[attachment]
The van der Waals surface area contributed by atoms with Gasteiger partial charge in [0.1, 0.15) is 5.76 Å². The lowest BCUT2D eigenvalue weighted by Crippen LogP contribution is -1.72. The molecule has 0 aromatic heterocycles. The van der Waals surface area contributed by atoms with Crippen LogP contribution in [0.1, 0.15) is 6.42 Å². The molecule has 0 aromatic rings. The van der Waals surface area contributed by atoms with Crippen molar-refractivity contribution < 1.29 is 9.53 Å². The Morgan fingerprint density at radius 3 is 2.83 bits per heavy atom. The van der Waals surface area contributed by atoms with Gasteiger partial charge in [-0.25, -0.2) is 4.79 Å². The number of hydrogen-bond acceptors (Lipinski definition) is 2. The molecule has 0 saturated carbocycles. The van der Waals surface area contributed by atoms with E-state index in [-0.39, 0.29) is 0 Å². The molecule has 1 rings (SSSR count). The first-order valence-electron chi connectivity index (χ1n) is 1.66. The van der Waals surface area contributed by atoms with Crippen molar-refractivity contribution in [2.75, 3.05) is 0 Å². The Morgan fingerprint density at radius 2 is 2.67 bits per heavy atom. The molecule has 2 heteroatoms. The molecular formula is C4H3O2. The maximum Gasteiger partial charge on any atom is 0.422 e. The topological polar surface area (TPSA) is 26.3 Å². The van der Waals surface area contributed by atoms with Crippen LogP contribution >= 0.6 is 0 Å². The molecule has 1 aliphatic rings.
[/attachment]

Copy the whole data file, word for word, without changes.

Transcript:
The van der Waals surface area contributed by atoms with Gasteiger partial charge in [0.1, 0.15) is 5.76 Å². The lowest BCUT2D eigenvalue weighted by Crippen LogP contribution is -1.72. The molecule has 0 aromatic heterocycles. The van der Waals surface area contributed by atoms with Crippen LogP contribution in [0.1, 0.15) is 6.42 Å². The molecule has 0 aromatic rings. The van der Waals surface area contributed by atoms with Crippen molar-refractivity contribution < 1.29 is 9.53 Å². The Morgan fingerprint density at radius 3 is 2.83 bits per heavy atom. The van der Waals surface area contributed by atoms with Gasteiger partial charge in [-0.25, -0.2) is 4.79 Å². The number of hydrogen-bond acceptors (Lipinski definition) is 2. The molecule has 0 saturated carbocycles. The van der Waals surface area contributed by atoms with E-state index in [-0.39, 0.29) is 0 Å². The molecule has 1 rings (SSSR count). The first-order valence-electron chi connectivity index (χ1n) is 1.66. The van der Waals surface area contributed by atoms with Crippen molar-refractivity contribution in [2.75, 3.05) is 0 Å². The Morgan fingerprint density at radius 2 is 2.67 bits per heavy atom. The molecule has 2 heteroatoms. The molecular formula is C4H3O2. The maximum Gasteiger partial charge on any atom is 0.422 e. The topological polar surface area (TPSA) is 26.3 Å². The van der Waals surface area contributed by atoms with Crippen LogP contribution >= 0.6 is 0 Å². The molecule has 1 aliphatic rings.